The lights are on
What new ideas the game brings to the table and how well old ideas are presented.
How good a game looks, taking into account any flaws such as bad collision or pop-up.
Does the game’s music and sound effects get you involved or do they make you resolve to always play with the volume down?
Basically, the controller to human interface. The less you think about the hunk of plastic in your hands, the better the playability.
Flat out, just how fun the game is to play. The most important factor in rating a game.
Warhammer Online is a well-made, deeply entertaining game that may provide an unparalleled experience for years to come – for a small subset of hardcore player-versus-player gamers in good guilds on balanced servers. For most everyone else, Warhammer will be a reasonably fun time for a month or two before it's time to move on. The game does one thing better than anyone else: open, non-instanced, public realm-versus-realm combat. However, the good design that underlies Warhammer's RvR gameplay only shines through on servers that have a relatively even population of Order and Destruction players. Unfortunately, there aren't many of those.
Thematically, Warhammer's dark aesthetic will appeal to people turned off by World of Warcraft's cartoony style. Mechanically, the game works nearly identically to WoW, with the exceptions that tanks have an extremely fun role in PvP and the player-versus-environment content is boring. The mechanics of the various classes work together to create an endlessly mutable combat dynamic, where teamwork and player skill determine the outcome of the frantic battles. Abilities are varied and fun to use, the community features are second to none, and the servers are largely stable and lag-free.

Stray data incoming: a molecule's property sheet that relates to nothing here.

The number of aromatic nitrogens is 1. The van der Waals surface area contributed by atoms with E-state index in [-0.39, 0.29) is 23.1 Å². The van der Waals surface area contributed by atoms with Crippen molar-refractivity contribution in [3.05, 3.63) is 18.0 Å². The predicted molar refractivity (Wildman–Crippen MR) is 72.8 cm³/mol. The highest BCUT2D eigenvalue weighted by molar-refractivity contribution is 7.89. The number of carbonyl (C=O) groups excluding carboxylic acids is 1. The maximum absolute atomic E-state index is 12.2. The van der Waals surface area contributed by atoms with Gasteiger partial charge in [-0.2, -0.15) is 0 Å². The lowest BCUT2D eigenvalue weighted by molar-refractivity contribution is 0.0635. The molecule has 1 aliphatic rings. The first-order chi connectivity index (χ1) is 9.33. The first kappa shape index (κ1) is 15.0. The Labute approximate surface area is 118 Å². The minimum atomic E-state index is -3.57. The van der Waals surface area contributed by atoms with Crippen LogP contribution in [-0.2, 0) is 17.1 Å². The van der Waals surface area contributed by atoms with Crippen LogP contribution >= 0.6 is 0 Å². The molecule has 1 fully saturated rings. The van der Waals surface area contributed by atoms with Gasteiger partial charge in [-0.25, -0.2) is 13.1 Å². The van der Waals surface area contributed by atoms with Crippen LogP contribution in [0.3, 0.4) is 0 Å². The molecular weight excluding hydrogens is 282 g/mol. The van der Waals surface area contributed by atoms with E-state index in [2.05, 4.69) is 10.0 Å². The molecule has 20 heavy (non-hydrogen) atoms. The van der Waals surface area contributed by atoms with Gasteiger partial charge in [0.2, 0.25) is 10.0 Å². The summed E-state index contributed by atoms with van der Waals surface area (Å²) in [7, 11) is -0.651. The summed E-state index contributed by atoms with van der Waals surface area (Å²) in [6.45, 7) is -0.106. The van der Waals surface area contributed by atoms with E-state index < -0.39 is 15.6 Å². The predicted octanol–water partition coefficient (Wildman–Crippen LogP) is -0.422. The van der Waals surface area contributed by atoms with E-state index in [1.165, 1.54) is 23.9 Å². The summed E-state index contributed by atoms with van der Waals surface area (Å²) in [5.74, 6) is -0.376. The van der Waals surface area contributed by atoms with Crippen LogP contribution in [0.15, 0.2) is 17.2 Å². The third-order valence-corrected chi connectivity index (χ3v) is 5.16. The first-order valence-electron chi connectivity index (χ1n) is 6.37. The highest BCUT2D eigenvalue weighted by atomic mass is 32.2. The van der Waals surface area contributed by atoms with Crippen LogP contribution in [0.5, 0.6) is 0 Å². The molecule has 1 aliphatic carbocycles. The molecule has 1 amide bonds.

None of that matters when, as is all too often the case, the only PvP gameplay to be found is in the instanced minigame sessions called Scenarios. On most servers, Destruction badly outnumbers Order, making it an utterly futile gesture for Order to take the field in public RvR spaces. Scenarios, with their enforced even teams, lend themselves to much better gameplay. However, the gimmicky setups (most of them are knockoffs of FPS match types, with analogues to everything from Murderball to Territories) get old after a few dozen rounds. At this point you're stuck grinding out your levels via crappy PvE or in retread scenarios.
When Warhammer works as it's intended, though, it's amazing. Keep sieges and battles for control of objectives in non-instanced combat is an absolute riot when the factions are evenly represented. On those few servers where this situation crops up regularly, WAR reaches its potential and offers an experience as good as anything on the market today.
Standard MMO review caveats apply here (it's a living game, so keep an eye on the patch notes), and Mythic is aware of the problems Warhammer is encountering. It is clearly designed with endgame play as the primary focus - that's where you'll find the best public RvR content, like city sieges - so hopefully these issues will dissolve as the game matures. Unfortunately, with slow leveling between the teens and a level cap of 40, a lot of players will burn out long before the endgame. The foundation is very strong, though, so hopefully Warhammer Online can someday reach its potential for everyone, rather than the lucky few.
Warhammer Online is a two-headed beast that enamors me with its (mostly) balanced class mechanics and innovative public quests, and forces me to throw my keyboard in frustration with its poor balancing in PvE, PvP, and realm-versus-realm battles. Playing Order in this game, which was unfortunately a mistake I made, magnifies the problems even further. Even on my Open RvR realm, there was little open warfare in the world, mostly due to the fact that Mythic made Destruction a far too attractive faction. Better-looking models and classes will always trump sissy looking elves in Conehead helms. Throw in poor quest design, and too much focus on Scenarios (Warhammer's version of the Battleground from World of Warcraft), and we have a potentially great game that doesn't reach its promise due to poor design decisions. Mythic is addressing many of the problems with each new patch, but the product out of the box is flawed in many ways.